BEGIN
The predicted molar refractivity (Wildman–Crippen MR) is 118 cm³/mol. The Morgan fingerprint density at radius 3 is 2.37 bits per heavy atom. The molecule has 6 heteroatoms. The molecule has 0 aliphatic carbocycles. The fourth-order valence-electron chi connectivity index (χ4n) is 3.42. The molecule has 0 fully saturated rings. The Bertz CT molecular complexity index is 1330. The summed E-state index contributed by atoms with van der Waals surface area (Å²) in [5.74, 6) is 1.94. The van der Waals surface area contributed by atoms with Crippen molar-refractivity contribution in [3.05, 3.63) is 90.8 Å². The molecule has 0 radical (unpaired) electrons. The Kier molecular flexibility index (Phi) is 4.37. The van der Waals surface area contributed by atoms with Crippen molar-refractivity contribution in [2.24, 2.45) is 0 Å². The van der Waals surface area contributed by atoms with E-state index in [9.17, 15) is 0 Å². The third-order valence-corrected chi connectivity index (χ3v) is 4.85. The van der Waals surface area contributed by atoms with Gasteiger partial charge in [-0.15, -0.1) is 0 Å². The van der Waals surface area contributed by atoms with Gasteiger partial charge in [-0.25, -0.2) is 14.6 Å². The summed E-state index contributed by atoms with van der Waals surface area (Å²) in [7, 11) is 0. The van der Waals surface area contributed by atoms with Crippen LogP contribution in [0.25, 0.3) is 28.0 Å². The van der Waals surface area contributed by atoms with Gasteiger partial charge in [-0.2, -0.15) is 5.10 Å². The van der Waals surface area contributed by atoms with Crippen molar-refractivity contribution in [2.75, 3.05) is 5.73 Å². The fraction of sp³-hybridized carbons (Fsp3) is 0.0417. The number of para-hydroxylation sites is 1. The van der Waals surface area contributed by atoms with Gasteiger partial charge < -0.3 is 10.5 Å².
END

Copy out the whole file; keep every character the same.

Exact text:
The predicted molar refractivity (Wildman–Crippen MR) is 118 cm³/mol. The Morgan fingerprint density at radius 3 is 2.37 bits per heavy atom. The molecule has 6 heteroatoms. The molecule has 0 aliphatic carbocycles. The fourth-order valence-electron chi connectivity index (χ4n) is 3.42. The molecule has 0 fully saturated rings. The Bertz CT molecular complexity index is 1330. The summed E-state index contributed by atoms with van der Waals surface area (Å²) in [5.74, 6) is 1.94. The van der Waals surface area contributed by atoms with Crippen molar-refractivity contribution in [3.05, 3.63) is 90.8 Å². The molecule has 0 radical (unpaired) electrons. The Kier molecular flexibility index (Phi) is 4.37. The van der Waals surface area contributed by atoms with Crippen molar-refractivity contribution in [2.24, 2.45) is 0 Å². The van der Waals surface area contributed by atoms with E-state index in [9.17, 15) is 0 Å². The third-order valence-corrected chi connectivity index (χ3v) is 4.85. The van der Waals surface area contributed by atoms with Gasteiger partial charge in [-0.15, -0.1) is 0 Å². The van der Waals surface area contributed by atoms with Gasteiger partial charge in [-0.25, -0.2) is 14.6 Å². The summed E-state index contributed by atoms with van der Waals surface area (Å²) in [7, 11) is 0. The van der Waals surface area contributed by atoms with Crippen LogP contribution in [0.25, 0.3) is 28.0 Å². The van der Waals surface area contributed by atoms with Gasteiger partial charge in [-0.2, -0.15) is 5.10 Å². The van der Waals surface area contributed by atoms with Crippen molar-refractivity contribution in [2.75, 3.05) is 5.73 Å². The fraction of sp³-hybridized carbons (Fsp3) is 0.0417. The number of para-hydroxylation sites is 1. The van der Waals surface area contributed by atoms with Gasteiger partial charge < -0.3 is 10.5 Å².